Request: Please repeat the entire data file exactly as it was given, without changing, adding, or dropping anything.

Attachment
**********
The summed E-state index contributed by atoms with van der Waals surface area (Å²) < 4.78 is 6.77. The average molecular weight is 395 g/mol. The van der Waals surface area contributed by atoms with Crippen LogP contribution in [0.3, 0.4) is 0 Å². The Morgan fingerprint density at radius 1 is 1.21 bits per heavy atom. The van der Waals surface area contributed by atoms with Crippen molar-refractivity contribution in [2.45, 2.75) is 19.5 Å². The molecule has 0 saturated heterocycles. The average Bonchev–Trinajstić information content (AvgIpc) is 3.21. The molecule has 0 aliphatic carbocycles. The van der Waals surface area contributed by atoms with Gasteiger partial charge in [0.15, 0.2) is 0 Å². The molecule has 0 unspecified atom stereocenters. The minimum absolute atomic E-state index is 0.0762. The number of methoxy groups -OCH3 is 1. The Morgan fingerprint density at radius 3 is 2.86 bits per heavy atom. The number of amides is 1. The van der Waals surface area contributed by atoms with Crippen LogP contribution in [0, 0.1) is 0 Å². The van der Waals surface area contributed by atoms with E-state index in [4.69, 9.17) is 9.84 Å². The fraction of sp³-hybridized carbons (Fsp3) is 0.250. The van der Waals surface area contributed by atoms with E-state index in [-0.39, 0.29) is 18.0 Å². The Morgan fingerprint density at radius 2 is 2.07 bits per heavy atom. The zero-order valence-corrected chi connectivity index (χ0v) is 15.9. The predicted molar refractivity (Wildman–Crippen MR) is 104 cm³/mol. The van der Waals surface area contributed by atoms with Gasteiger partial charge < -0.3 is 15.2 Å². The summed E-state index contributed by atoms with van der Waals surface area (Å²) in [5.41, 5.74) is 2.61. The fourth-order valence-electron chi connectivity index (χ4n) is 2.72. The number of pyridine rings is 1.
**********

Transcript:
The summed E-state index contributed by atoms with van der Waals surface area (Å²) < 4.78 is 6.77. The average molecular weight is 395 g/mol. The van der Waals surface area contributed by atoms with Crippen LogP contribution in [0.3, 0.4) is 0 Å². The Morgan fingerprint density at radius 1 is 1.21 bits per heavy atom. The van der Waals surface area contributed by atoms with Crippen molar-refractivity contribution in [2.45, 2.75) is 19.5 Å². The molecule has 0 saturated heterocycles. The average Bonchev–Trinajstić information content (AvgIpc) is 3.21. The molecule has 0 aliphatic carbocycles. The van der Waals surface area contributed by atoms with Gasteiger partial charge in [0.15, 0.2) is 0 Å². The molecule has 0 unspecified atom stereocenters. The minimum absolute atomic E-state index is 0.0762. The number of methoxy groups -OCH3 is 1. The Morgan fingerprint density at radius 3 is 2.86 bits per heavy atom. The number of amides is 1. The van der Waals surface area contributed by atoms with Crippen LogP contribution in [0, 0.1) is 0 Å². The van der Waals surface area contributed by atoms with E-state index in [4.69, 9.17) is 9.84 Å². The fraction of sp³-hybridized carbons (Fsp3) is 0.250. The van der Waals surface area contributed by atoms with E-state index in [-0.39, 0.29) is 18.0 Å². The Morgan fingerprint density at radius 2 is 2.07 bits per heavy atom. The zero-order valence-corrected chi connectivity index (χ0v) is 15.9. The predicted molar refractivity (Wildman–Crippen MR) is 104 cm³/mol. The van der Waals surface area contributed by atoms with Gasteiger partial charge < -0.3 is 15.2 Å². The summed E-state index contributed by atoms with van der Waals surface area (Å²) in [5.41, 5.74) is 2.61. The fourth-order valence-electron chi connectivity index (χ4n) is 2.72. The number of pyridine rings is 1.